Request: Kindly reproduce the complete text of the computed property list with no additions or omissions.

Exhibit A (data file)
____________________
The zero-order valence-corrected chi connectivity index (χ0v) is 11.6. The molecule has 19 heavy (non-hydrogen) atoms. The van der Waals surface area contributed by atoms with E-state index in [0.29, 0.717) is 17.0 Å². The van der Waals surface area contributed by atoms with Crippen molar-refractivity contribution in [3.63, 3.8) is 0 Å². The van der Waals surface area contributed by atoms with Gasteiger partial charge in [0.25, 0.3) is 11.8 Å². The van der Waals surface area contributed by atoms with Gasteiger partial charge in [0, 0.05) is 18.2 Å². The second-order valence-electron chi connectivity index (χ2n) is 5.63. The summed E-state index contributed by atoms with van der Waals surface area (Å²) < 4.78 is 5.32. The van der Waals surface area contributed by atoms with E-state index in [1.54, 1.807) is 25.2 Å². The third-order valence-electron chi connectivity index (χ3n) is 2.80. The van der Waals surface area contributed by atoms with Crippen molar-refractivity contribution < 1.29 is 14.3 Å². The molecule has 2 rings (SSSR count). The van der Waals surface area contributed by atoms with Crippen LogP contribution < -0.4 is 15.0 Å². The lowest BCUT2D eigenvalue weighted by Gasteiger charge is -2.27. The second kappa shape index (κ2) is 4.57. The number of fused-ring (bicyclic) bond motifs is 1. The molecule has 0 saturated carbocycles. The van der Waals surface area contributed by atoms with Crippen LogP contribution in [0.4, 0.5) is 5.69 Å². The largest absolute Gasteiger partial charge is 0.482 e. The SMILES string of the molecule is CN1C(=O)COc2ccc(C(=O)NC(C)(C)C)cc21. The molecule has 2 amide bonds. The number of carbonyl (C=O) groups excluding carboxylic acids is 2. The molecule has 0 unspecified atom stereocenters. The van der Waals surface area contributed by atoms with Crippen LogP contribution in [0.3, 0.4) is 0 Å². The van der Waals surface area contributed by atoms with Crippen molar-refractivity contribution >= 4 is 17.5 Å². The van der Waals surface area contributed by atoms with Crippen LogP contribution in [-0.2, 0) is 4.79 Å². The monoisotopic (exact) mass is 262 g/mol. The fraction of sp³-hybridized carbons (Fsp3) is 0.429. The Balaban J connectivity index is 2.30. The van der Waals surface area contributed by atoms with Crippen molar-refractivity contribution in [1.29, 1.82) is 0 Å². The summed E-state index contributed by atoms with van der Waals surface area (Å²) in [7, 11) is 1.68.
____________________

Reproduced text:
The zero-order valence-corrected chi connectivity index (χ0v) is 11.6. The molecule has 19 heavy (non-hydrogen) atoms. The van der Waals surface area contributed by atoms with E-state index in [0.29, 0.717) is 17.0 Å². The van der Waals surface area contributed by atoms with Crippen molar-refractivity contribution in [3.63, 3.8) is 0 Å². The van der Waals surface area contributed by atoms with Gasteiger partial charge in [0.25, 0.3) is 11.8 Å². The van der Waals surface area contributed by atoms with Gasteiger partial charge in [0, 0.05) is 18.2 Å². The second-order valence-electron chi connectivity index (χ2n) is 5.63. The summed E-state index contributed by atoms with van der Waals surface area (Å²) < 4.78 is 5.32. The van der Waals surface area contributed by atoms with E-state index in [1.54, 1.807) is 25.2 Å². The third-order valence-electron chi connectivity index (χ3n) is 2.80. The van der Waals surface area contributed by atoms with Crippen molar-refractivity contribution < 1.29 is 14.3 Å². The molecule has 2 rings (SSSR count). The van der Waals surface area contributed by atoms with Crippen LogP contribution < -0.4 is 15.0 Å². The lowest BCUT2D eigenvalue weighted by Gasteiger charge is -2.27. The second kappa shape index (κ2) is 4.57. The number of fused-ring (bicyclic) bond motifs is 1. The molecule has 0 saturated carbocycles. The van der Waals surface area contributed by atoms with Crippen LogP contribution in [0.4, 0.5) is 5.69 Å². The largest absolute Gasteiger partial charge is 0.482 e. The SMILES string of the molecule is CN1C(=O)COc2ccc(C(=O)NC(C)(C)C)cc21. The molecule has 2 amide bonds. The number of carbonyl (C=O) groups excluding carboxylic acids is 2. The molecule has 0 unspecified atom stereocenters. The van der Waals surface area contributed by atoms with Crippen LogP contribution in [0.3, 0.4) is 0 Å². The van der Waals surface area contributed by atoms with Crippen molar-refractivity contribution >= 4 is 17.5 Å². The van der Waals surface area contributed by atoms with Crippen LogP contribution in [-0.2, 0) is 4.79 Å². The monoisotopic (exact) mass is 262 g/mol. The fraction of sp³-hybridized carbons (Fsp3) is 0.429. The Balaban J connectivity index is 2.30. The van der Waals surface area contributed by atoms with Crippen molar-refractivity contribution in [1.29, 1.82) is 0 Å². The summed E-state index contributed by atoms with van der Waals surface area (Å²) in [7, 11) is 1.68.